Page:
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July 31, 2012 at 9:00 AM

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The underwater world of the Elwha: a new ecosystem takes shape

Divers took the plunge last week to investigate the effects on the nearshore environment of dam removal on the Elwha River. Here is a video published by USGS of the dive.

For some amazing photos of what divers are seeing, check out this link.

The divers were returning to permanent transects they established before dam removal in and around the Elwha, in order to be able to survey and monitor how the sea floor is changing as dam removal progresses, notes Jeff Duda research ecologist with the US Geological Survey Western Fisheries Research Center in Seattle.

"We are identifying species and counting abundance of kelp, macroinverts and fish. Not salmon, they are higher in the water column." Duda said. "But fish closer to the sea floor, such as gunnel."

diving photographer.jpg

USGS Scientific diver Steve Rubin begins video recording of a permanent seafloor transect that will be monitored before, during and after dam removal on the Elwha River.

Photo by Sean Sheldrake, EPA

"The idea is to see the sediment as it is coming out of the river and eventually the return of a more natural sediment regime in the future," Duda said."You see these dramatic photos of sediment plumes in the Elwha, but that is just what is happening on the surface. It is just the first ten feet or so. By and large the plume is buoyant."

The real story is under the suface.

cool tube worm.jpg.

The Elwha River seafloor on July 26, 2012, with an anemone and a field of tube worms and other aquatic life.

Photo by Sean Sheldrake, EPA

"Not as much deposition has happened as you would expect just looking at the plume. We were a little surprised. Glines Canyon has not come out yet and we will see a lot more then," Duda said.

Based on preliminary results, about 87 percent of what scientists are seeing in the water column in monitoring samples taken in the river is fines: clays and silts. The whole bottom of the river, meanwhile, is like a conveyer belt, moving heavier cobbles and even, during very high flow, boulders. But it takes a lot longer for the big stuff to reach the coast. "This is the early part of the story," Duda noted.


Scientific divers from USGS and Washington Sea Grant prepare for a dive off the mouth of the Elwha River as part of long-term monitoring of life on the sea floor before and after dam removal.

Photo by Paul Laustsen, USGS

Dives will be just one way to understand the emerging ecology of the seafloor and riverbed as dam removal continues. Scientists are relying on a wide variety of monitoring techniques to track changes in the Elwha. They have even placed metal plates in the river to listen to the transport of rocks, gravel and sediment in the river.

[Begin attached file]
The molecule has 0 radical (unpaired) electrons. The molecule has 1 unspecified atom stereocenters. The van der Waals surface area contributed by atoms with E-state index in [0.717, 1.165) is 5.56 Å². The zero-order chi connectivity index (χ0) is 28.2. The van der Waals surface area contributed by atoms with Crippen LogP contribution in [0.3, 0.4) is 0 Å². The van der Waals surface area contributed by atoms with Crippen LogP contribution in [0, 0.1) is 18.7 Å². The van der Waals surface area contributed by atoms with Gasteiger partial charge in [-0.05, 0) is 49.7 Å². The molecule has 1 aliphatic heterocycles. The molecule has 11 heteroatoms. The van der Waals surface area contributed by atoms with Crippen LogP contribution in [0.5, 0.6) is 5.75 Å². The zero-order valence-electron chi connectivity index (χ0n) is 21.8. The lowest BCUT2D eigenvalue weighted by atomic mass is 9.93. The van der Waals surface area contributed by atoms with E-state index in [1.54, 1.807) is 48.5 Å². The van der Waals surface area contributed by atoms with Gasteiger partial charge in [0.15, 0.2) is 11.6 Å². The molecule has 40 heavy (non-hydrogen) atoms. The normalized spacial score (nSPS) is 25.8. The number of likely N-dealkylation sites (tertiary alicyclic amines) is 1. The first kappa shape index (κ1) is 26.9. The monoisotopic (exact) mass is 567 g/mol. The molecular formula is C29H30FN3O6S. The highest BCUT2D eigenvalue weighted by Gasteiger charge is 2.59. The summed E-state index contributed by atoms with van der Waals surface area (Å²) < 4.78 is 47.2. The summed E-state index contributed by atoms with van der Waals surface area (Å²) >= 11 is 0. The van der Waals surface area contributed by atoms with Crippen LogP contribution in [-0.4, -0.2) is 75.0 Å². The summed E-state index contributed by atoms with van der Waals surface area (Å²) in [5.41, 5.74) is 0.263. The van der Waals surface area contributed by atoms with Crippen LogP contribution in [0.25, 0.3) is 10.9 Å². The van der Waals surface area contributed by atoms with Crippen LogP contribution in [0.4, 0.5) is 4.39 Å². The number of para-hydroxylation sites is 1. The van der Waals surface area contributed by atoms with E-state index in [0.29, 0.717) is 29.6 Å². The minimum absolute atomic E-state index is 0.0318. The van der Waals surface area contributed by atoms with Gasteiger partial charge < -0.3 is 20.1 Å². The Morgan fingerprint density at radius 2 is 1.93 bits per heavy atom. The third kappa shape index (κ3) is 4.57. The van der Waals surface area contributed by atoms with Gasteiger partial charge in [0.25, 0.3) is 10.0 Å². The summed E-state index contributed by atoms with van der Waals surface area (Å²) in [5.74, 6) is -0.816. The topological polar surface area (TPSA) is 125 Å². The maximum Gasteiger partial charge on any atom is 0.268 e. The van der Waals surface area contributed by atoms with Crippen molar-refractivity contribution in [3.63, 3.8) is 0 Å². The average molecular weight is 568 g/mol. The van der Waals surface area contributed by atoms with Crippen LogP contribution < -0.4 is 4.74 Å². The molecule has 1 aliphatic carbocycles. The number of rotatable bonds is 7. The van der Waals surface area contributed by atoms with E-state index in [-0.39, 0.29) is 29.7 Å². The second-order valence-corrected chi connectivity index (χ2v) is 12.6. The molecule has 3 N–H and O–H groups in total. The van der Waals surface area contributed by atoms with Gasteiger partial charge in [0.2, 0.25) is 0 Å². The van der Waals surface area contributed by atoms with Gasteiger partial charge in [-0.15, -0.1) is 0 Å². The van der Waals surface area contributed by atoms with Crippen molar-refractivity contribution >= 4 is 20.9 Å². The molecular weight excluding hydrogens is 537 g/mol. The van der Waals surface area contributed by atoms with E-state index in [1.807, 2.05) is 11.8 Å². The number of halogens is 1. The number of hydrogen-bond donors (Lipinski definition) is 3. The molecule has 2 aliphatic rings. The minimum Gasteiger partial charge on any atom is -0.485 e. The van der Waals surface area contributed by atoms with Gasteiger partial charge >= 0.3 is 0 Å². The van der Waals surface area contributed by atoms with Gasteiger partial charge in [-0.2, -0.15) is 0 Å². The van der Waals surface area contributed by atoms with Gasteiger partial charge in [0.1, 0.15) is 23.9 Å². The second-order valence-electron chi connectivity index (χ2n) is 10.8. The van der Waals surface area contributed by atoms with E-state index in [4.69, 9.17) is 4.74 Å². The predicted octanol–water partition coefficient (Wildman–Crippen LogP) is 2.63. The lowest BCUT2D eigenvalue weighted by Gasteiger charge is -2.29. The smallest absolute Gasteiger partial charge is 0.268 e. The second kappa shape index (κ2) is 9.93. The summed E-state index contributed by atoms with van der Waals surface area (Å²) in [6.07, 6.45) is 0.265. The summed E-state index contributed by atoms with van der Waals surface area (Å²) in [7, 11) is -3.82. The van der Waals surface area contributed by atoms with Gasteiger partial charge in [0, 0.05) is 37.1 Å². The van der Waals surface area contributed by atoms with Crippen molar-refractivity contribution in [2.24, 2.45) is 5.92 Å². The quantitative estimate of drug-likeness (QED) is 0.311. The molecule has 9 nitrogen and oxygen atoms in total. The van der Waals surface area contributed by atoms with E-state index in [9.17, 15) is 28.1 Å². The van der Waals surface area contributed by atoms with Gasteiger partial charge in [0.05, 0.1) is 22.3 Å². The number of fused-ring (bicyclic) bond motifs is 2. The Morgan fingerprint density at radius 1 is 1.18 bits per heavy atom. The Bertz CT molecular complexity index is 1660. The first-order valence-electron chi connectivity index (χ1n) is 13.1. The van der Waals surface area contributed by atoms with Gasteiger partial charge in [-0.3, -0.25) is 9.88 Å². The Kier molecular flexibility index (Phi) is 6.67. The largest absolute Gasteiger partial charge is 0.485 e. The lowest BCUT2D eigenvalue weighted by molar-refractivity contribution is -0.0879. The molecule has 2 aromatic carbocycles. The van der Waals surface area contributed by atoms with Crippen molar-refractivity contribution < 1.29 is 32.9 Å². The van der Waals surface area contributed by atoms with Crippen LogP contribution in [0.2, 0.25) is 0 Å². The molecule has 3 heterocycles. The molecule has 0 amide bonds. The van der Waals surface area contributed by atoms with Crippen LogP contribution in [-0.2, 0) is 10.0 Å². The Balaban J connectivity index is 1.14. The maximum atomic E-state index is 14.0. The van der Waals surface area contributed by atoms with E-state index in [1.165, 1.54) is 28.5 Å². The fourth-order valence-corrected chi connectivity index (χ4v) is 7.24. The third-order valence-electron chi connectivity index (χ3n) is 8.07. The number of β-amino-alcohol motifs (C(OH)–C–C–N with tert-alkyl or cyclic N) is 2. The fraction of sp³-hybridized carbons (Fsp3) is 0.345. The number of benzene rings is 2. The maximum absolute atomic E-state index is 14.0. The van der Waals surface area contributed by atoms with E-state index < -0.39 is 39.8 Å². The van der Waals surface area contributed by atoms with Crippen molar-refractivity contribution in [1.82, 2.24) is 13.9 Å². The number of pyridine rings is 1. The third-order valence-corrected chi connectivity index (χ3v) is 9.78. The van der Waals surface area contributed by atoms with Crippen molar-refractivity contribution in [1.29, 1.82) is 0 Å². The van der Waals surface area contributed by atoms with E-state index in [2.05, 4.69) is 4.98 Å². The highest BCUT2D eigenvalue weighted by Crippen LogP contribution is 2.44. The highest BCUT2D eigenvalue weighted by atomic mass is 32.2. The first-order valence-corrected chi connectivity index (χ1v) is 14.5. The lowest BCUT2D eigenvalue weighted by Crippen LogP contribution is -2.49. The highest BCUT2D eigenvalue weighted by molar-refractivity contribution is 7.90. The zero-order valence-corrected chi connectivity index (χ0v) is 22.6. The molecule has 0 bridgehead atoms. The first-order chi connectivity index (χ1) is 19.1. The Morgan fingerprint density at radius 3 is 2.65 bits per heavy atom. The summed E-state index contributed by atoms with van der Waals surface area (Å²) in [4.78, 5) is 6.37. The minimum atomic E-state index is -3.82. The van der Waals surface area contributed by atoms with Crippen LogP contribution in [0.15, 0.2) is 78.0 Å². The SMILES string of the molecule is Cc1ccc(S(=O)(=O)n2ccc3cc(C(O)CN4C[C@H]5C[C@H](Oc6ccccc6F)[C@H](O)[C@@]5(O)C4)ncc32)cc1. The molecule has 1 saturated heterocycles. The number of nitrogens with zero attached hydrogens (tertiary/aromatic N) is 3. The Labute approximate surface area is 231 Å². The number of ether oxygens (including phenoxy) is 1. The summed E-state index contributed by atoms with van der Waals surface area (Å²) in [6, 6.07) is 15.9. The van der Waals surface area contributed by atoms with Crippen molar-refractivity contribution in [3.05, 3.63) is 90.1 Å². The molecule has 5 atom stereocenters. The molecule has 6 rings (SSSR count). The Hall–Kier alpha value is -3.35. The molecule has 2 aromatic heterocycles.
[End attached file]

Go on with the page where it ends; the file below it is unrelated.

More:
Elwha Dam, the lower of two dams built in the Elwha without fish passage beginning in 1910, was completely removed as of last March. The biggest slugs of sediment are actually expected to be released into the river beginning next year as the material stuck behind Glines Canyon Dam begins to cut loose.

The dams together blocked not only ocean going runs of fish -- all five runs of native Pacific salmon, as well as steelhead -- but the flow of sediment and wood down the river. Restoring the river's transport capacity is one of the most important aspects of restoring the river's natural function and processes.

More than 24 million cubic yards of sediment -- enough to fill an NFL stadium eight times, were trapped by the dams over the past century. As of July, about 400,000 cubic yards of sediment has been released. As it is released by dam removal, the sediment is changing the structure of the riverbed and estuary where the river meets the Strait of Juan de Fuca.

High concentrations of sediment and turbid conditions are expected to persist for about five years as dam removal is underway. In the near term, that is expected to be hard on life in the water and on the bottom, but in the long term, the near shore, starved for sediment, is expected to rebound -- and eventually be richer in life than before.

Already, scientists working in the Elwha see changes. It used to be walking the Elwha for scientific surveys meant navigating ankle-turning cobble. Now, it means walking in water so cloudy with released sediment the water is opaque.

"There is a new Elwha gait that has developed," said Duda, recently back from baseline monitoring work in the river. "You can't see your feet."

For a spectacular slide show on life on the undersea floor in the Elwha near shore, see this link.

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